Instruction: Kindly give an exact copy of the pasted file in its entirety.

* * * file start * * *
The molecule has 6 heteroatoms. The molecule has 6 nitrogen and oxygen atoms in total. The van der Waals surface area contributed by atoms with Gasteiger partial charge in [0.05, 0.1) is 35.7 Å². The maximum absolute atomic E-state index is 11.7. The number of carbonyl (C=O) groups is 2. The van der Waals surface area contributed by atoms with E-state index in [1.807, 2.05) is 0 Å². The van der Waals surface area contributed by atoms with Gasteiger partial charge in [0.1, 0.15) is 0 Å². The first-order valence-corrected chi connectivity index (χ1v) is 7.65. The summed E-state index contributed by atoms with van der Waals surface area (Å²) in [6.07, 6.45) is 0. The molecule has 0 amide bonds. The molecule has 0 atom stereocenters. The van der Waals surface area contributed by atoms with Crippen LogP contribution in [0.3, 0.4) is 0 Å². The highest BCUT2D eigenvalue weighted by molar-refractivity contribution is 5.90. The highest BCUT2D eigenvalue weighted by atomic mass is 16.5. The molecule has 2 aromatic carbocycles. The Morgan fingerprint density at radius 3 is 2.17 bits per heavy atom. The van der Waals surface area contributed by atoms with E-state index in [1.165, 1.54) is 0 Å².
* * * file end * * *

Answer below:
The molecule has 6 heteroatoms. The molecule has 6 nitrogen and oxygen atoms in total. The van der Waals surface area contributed by atoms with Gasteiger partial charge in [0.05, 0.1) is 35.7 Å². The maximum absolute atomic E-state index is 11.7. The number of carbonyl (C=O) groups is 2. The van der Waals surface area contributed by atoms with E-state index in [1.807, 2.05) is 0 Å². The van der Waals surface area contributed by atoms with Gasteiger partial charge in [0.1, 0.15) is 0 Å². The first-order valence-corrected chi connectivity index (χ1v) is 7.65. The summed E-state index contributed by atoms with van der Waals surface area (Å²) in [6.07, 6.45) is 0. The molecule has 0 amide bonds. The molecule has 0 atom stereocenters. The van der Waals surface area contributed by atoms with Crippen LogP contribution in [0.3, 0.4) is 0 Å². The highest BCUT2D eigenvalue weighted by molar-refractivity contribution is 5.90. The highest BCUT2D eigenvalue weighted by atomic mass is 16.5. The molecule has 2 aromatic carbocycles. The Morgan fingerprint density at radius 3 is 2.17 bits per heavy atom. The van der Waals surface area contributed by atoms with E-state index in [1.165, 1.54) is 0 Å².